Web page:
“A lot of people came up to me afterwards to tell me about how cool it was to have the kids involved,” said Lily. “We need this GLS as much as anyone else, and it’s a great way for everyone to come together. And the kids can see themselves as leaders through these role models.”
The dynamic that the GLS creates is bridging the gap between faith communities because the focal point to address issues we all face is centered on being human.
“The GLS is bringing information to my district,” said Lily. “It’s bridging the gap between different faith backgrounds–people are realizing that it’s ok to relate to each other and partner and talk about all kinds of issues. The GLS is far reaching. Everyone who went, wants to go back. It’s going to bring tremendous value to my district in that aspect.”
Many people who come to the GLS are not necessarily from a faith background, but they love the GLS.
Tracey echoes what Lily shares about bridging the gap in our communities. “When you don’t make faith the focal point, and just accept we’re all humans, it’s ok to work together and hear from each other. And that’s the big difference in this conference–everyone is working together. We all have things in common. We have points of pain and common goals. Many people who come to the GLS are not necessarily from a faith background, but they love the GLS. The atmosphere makes it possible to not be pressured whether you’re a person of faith or have no faith. I think what we’ve been trying to do is be up front about the faith component, but also let people know that these speakers are national or international leaders who have much to share with everyone. That creates a positive experience. They are cared for at the GLS, and as a result, people feel loved and valued.”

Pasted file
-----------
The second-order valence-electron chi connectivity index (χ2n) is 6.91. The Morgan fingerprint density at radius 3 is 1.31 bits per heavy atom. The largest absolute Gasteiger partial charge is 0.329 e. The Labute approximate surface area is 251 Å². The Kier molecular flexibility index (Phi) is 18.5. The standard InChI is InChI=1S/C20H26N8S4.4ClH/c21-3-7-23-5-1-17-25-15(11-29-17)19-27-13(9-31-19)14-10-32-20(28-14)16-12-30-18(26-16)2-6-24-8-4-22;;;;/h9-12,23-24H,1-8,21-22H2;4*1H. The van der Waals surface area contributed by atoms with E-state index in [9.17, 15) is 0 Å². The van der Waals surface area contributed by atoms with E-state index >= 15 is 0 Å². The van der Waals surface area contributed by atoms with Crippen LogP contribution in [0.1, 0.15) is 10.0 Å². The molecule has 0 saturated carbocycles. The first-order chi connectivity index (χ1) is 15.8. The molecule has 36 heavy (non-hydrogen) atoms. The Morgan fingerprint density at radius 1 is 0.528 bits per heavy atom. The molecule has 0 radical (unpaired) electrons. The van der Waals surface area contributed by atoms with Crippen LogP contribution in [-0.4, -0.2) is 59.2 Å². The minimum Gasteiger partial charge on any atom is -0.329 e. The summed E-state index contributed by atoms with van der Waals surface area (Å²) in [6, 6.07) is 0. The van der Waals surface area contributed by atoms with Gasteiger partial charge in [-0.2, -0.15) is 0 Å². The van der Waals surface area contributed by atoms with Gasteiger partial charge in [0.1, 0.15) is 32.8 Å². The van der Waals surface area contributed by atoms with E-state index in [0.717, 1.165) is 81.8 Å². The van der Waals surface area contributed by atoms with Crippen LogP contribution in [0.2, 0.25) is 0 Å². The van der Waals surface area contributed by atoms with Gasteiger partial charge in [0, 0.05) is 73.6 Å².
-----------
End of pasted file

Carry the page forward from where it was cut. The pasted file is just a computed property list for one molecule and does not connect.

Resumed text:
At the Global Leadership Network, we are so excited for the community that Tracey Beal, Dr. Lily DeBlieux and others are building in Arizona through their partnerships, and ultimately for what that means for the next generation of game-changing positive influencers in our world.